Pollination experiments were carried out in 2016 and 2017 in two ‘Manzanillo’ orchards. One of the orchards was a monovarietal plot, and the other was a multivarietal orchard, having Manzanillo as the principal variety and Pendolino, Frantoio, Barouni, Sevillano, Picual, and Nevadillo as potential pollinizers. The orchards were located 3 km apart, in northern Mexico (lat. 30°50′001″N, long. 112°54′026″W) at 200 m elevation. According to Ruíz-Corral et al. (2005), the climate of the area is of the Sonoran desert type with 150 mm precipitation per year, mostly during summer and winter. Average mean daily temperatures range from 4 to 25 °C in winter and 26 to 45 °C in summer. Single-trunk 15-year-old olive trees, vase-trained at a planting distance of 8 × 10 m, were used for both experiments. Orchard management includes downstream irrigation and weed control by tillage in both cases.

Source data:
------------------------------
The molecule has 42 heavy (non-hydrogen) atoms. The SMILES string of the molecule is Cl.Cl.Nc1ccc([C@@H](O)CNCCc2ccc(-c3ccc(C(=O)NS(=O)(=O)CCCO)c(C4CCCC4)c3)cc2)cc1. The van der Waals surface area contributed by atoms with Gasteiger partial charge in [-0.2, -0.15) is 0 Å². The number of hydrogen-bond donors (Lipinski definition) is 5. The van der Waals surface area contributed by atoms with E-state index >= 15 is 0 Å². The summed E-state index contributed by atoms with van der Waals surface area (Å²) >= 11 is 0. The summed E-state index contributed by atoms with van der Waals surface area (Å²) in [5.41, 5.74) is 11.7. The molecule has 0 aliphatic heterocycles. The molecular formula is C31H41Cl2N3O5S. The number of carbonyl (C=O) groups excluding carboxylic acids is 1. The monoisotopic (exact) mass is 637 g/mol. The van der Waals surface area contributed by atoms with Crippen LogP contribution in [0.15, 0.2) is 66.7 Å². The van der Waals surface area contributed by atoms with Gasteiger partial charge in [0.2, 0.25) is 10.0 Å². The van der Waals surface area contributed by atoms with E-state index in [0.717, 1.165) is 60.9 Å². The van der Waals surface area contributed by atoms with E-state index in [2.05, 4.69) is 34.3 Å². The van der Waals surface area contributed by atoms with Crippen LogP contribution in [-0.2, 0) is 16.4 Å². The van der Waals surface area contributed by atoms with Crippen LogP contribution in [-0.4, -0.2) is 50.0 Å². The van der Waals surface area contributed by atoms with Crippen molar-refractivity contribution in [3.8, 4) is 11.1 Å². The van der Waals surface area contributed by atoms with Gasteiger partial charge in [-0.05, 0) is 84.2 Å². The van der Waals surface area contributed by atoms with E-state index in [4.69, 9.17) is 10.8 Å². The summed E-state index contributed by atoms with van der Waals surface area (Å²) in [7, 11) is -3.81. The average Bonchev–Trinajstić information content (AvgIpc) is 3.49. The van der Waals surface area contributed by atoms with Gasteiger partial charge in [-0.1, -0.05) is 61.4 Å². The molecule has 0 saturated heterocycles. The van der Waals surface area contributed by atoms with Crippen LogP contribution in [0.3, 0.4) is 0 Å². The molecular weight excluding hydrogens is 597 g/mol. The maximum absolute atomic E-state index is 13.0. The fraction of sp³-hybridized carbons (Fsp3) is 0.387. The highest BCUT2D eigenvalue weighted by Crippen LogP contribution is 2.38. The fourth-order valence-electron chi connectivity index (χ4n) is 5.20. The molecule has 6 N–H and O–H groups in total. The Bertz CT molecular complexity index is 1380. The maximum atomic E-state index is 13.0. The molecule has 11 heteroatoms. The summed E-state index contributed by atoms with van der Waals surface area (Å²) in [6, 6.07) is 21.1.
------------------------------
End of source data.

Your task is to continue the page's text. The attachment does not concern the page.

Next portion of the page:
Experimental design and treatments.

The experiment followed a nested design where pollination treatments were placed inside the orchard type (monovarietal vs. multivarietal). Pollination treatments were self- (SP), open (OP), and hand cross-pollination (CP) using ‘Barouni’ fresh pollen (XB) harvested from nearby trees following procedures described in Cuevas and Pinillos (2006). A second CP treatment was implemented in the multivarietal orchard using ‘Sevillano’ (XS) pollen purchased from the private company Bells of Desert (Corning, CA). Mother (pollen recipient) trees acted as replication, each receiving all pollination treatments. Four homogenous high-flowering (“on”) ‘Manzanillo’ trees were selected in each orchard. Eight reproductive shoots per tree and pollination treatment functioned as subsamples within each replication. These shoots were located at head height around the canopy. The number of panicles per shoot was adjusted by hand to 14 panicles to avoid flowering load effects on fruit setting.